As many of you know, I’ve been doing a renovation in my own home recently. I had to purchase many items for our new bathroom, so I made a list and headed to the Retailer-I-Shall-Not-Name. I wanted to experience this retailer like my clients might, so I decided not to inform them of who I was or that I was an interior decorator at all. I was just a customer, like all other customers that walk in their door. An in-house designer greeted me, and I told her what I was looking for. She was nice enough, but not terribly helpful when what she showed me wasn’t exactly what I wanted. I always try to offer solutions to my clients problems, and this person didn’t seem to know how to do that. Oh well, I kinda know what I’m doing, so I kept looking and searching until I was able to make some decisions.
I placed my order and was told it would be delivered to my home within 48 hours. When it had not arrived by the following week, I called the store and spoke with the designer. She told me it had been delivered and the boxes had been placed in the back beside the pool. The bad news? I DON’T HAVE A POOL. Ok, it had been delivered to the wrong address. Everyone makes mistakes, no biggie. When it was finally delivered to the right house (mine) and I opened all the packaging, I saw that the gold faucets and fixtures I had purchased looked more like rose gold, which was NOT the look I was going for and didn’t match the golder light fixture I based the whole design around (which I also purchased from the same store).
I called and said I wanted to bring them back in and change them for something that would work better with the light fixture, but the designer said she couldn’t fit me in that day. I told her I needed to make my decision quickly, since the shipment sat for five days beside someone else’s pool and my contractor couldn’t move forward. She said to come ahead, but she wasn’t sure how she could help me.
It would take way too long to explain all the details of what happened next, but let me just say that the designer who made commission from the several thousand dollars of product I purchased offered no help in finding a better alternative for the bath fixtures. She was obviously irritated with me and told me I just needed to go with what I had because there wasn’t a better option if I wanted to stick with that light fixture. When I found a much more expensive alternative that was the perfect complement to my lighting, she told me they were special order and would take 45 days to get in. Then I saw her turn to a store associate and ROLL HER EYES. I literally watched her ROLL HER EYES.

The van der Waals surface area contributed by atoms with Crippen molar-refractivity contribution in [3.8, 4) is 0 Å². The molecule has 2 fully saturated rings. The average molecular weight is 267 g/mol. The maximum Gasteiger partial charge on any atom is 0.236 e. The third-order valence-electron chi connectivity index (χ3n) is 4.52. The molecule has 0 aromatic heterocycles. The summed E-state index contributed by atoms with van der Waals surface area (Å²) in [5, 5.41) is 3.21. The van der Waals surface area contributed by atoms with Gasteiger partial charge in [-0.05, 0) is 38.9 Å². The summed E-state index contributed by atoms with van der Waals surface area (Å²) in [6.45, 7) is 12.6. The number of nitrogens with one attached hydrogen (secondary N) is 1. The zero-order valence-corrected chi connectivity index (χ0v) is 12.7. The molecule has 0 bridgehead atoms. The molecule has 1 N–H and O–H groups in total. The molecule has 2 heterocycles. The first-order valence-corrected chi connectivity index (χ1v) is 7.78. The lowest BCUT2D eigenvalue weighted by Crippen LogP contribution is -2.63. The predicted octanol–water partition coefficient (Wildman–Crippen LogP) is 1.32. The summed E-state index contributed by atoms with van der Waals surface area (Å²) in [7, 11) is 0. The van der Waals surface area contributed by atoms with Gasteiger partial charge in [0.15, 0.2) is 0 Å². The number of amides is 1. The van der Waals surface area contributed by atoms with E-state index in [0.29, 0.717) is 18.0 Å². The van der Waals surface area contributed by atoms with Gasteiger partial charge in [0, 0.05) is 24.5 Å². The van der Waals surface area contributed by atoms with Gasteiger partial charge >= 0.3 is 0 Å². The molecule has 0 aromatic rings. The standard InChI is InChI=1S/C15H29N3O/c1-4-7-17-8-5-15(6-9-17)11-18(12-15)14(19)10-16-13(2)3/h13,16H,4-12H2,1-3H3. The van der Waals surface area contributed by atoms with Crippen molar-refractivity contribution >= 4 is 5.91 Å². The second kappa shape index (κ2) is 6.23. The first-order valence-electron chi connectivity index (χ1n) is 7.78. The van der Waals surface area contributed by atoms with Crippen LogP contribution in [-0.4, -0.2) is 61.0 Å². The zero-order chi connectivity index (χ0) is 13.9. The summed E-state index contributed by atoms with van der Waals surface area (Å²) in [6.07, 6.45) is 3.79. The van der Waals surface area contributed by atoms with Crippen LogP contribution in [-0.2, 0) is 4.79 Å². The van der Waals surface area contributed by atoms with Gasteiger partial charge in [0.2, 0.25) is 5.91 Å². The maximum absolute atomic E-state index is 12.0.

She obviously didn’t think I was serious about purchasing the much upgraded faucet in the finish I really wanted. And she didn’t want to take the time to help me solve my problem. I was so upset, I walked away and tried to figure out what I was going to do on my own. Reading the small print on the higher-end faucets, I discovered that some of them might be in stock if they are checked individually. When I couldn’t find my designer, I had to enlist the help of someone else to help me, who found one in stock. I thanked the other sales associate profusely for her help. I left after ordering a much more expensive faucet and an additional hanging light fixture to finish out the whole design, but with the determination that I would NOT bring my clients into this particular retailer going forward. And then I cried in the parking lot.
my expensive faucet in just the right finish
Designers working in retail should treat their customers – ALL their customers – with respect. Catty gossip, condescension,and eye-rolling is unacceptable behavior. Get off your high horse and try being kind and helpful to the people who put money in your pocket. You are not better than your customers, so JUST STOP.
You know where I like to do business? Where people are nice to me. Do you know the stores I choose to take my clients to again and again? The ones who are nice to both of us. That’s pretty much top priority to me. Just so you know.